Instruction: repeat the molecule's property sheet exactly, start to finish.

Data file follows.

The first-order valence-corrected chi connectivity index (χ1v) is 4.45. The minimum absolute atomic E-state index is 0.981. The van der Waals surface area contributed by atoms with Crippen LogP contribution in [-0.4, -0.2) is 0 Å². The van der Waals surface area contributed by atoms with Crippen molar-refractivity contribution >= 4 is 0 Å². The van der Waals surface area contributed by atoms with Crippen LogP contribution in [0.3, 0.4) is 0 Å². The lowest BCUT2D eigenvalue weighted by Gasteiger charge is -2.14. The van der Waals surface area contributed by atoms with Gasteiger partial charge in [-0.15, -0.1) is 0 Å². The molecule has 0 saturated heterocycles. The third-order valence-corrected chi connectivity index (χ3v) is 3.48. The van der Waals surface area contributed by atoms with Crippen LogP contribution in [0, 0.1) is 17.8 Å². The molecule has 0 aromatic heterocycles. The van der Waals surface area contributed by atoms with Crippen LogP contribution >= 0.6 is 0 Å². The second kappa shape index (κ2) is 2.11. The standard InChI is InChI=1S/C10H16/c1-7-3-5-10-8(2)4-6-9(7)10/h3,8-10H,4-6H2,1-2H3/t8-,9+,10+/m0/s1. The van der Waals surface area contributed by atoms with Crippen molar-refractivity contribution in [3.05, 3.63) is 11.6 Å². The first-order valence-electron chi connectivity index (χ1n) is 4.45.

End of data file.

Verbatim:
The first-order valence-corrected chi connectivity index (χ1v) is 4.45. The minimum absolute atomic E-state index is 0.981. The van der Waals surface area contributed by atoms with Crippen LogP contribution in [-0.4, -0.2) is 0 Å². The van der Waals surface area contributed by atoms with Crippen molar-refractivity contribution >= 4 is 0 Å². The van der Waals surface area contributed by atoms with Crippen LogP contribution in [0.3, 0.4) is 0 Å². The lowest BCUT2D eigenvalue weighted by Gasteiger charge is -2.14. The van der Waals surface area contributed by atoms with Gasteiger partial charge in [-0.15, -0.1) is 0 Å². The molecule has 0 saturated heterocycles. The third-order valence-corrected chi connectivity index (χ3v) is 3.48. The van der Waals surface area contributed by atoms with Crippen LogP contribution in [0, 0.1) is 17.8 Å². The molecule has 0 aromatic heterocycles. The van der Waals surface area contributed by atoms with Crippen LogP contribution >= 0.6 is 0 Å². The second kappa shape index (κ2) is 2.11. The standard InChI is InChI=1S/C10H16/c1-7-3-5-10-8(2)4-6-9(7)10/h3,8-10H,4-6H2,1-2H3/t8-,9+,10+/m0/s1. The van der Waals surface area contributed by atoms with Crippen molar-refractivity contribution in [3.05, 3.63) is 11.6 Å². The first-order valence-electron chi connectivity index (χ1n) is 4.45.